Wall Street anticipates no surprises from the Fed, focusing on the “dot plot” instead


Wall Street anticipates no surprises from the Fed, focusing on the “dot plot” instead

After more than 20 months of inflation and higher borrowing costs, some analysts predict that the Federal Reserve will not raise interest rates at all this year. Initially, investors, economists, and even Federal Reserve officials had anticipated the central bank to start cutting rates in response to a softening economy. However, the expected Fed pivot to lower rates keeps getting postponed. The market had originally expected six rate cuts to begin in March, but that is no longer on the table.

In a statement at the Fed’s January meeting, Fed Chair Jerome Powell expressed doubt that the committee would be confident enough by March to implement rate cuts. As a result, some economists now believe that the Fed will not cut interest rates throughout the course of the year. Torsten Slok, the chief economist at Apollo Global Management, highlighted that the economy shows no signs of slowing down, and certain inflation indicators are increasing, leading him to conclude that rates will not be cut this year.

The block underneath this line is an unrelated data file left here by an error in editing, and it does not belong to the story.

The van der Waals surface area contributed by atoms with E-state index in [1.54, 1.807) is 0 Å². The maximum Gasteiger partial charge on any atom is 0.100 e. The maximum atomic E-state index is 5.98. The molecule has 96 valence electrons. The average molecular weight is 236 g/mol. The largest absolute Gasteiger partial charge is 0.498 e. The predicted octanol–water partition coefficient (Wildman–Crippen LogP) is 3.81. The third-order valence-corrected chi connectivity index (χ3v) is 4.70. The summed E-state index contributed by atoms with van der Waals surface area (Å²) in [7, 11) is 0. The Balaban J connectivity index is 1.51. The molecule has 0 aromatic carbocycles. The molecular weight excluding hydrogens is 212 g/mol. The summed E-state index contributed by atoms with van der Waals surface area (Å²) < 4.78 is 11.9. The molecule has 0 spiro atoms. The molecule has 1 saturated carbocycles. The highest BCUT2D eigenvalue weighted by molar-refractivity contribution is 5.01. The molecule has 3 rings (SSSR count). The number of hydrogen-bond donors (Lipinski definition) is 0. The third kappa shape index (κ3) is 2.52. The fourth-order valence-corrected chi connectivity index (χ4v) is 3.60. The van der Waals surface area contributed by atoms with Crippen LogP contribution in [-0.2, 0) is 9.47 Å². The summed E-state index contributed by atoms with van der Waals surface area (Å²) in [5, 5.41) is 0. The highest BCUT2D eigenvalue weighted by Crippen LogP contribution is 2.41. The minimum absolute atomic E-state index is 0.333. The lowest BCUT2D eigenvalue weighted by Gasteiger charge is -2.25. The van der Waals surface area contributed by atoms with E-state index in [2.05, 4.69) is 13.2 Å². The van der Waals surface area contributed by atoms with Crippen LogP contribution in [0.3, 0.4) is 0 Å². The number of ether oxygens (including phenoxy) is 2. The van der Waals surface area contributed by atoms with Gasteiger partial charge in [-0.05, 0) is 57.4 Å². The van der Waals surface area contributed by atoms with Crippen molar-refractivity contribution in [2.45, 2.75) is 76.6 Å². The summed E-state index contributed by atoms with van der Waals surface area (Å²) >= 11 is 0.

Interestingly, the anticipation of interest rate cuts by the Fed seems to have hindered actual rate cuts. US growth expectations for 2024 have risen, and the labor market remains strong with unemployment at historic lows and wage inflation still elevated. With the economy expanding, the potential for increased inflation is a concern as recent data shows that the Fed’s preferred measure of inflation remained higher than the central bank’s target in January. This suggests that the Fed may opt to keep rates unchanged to prevent further inflationary pressure.

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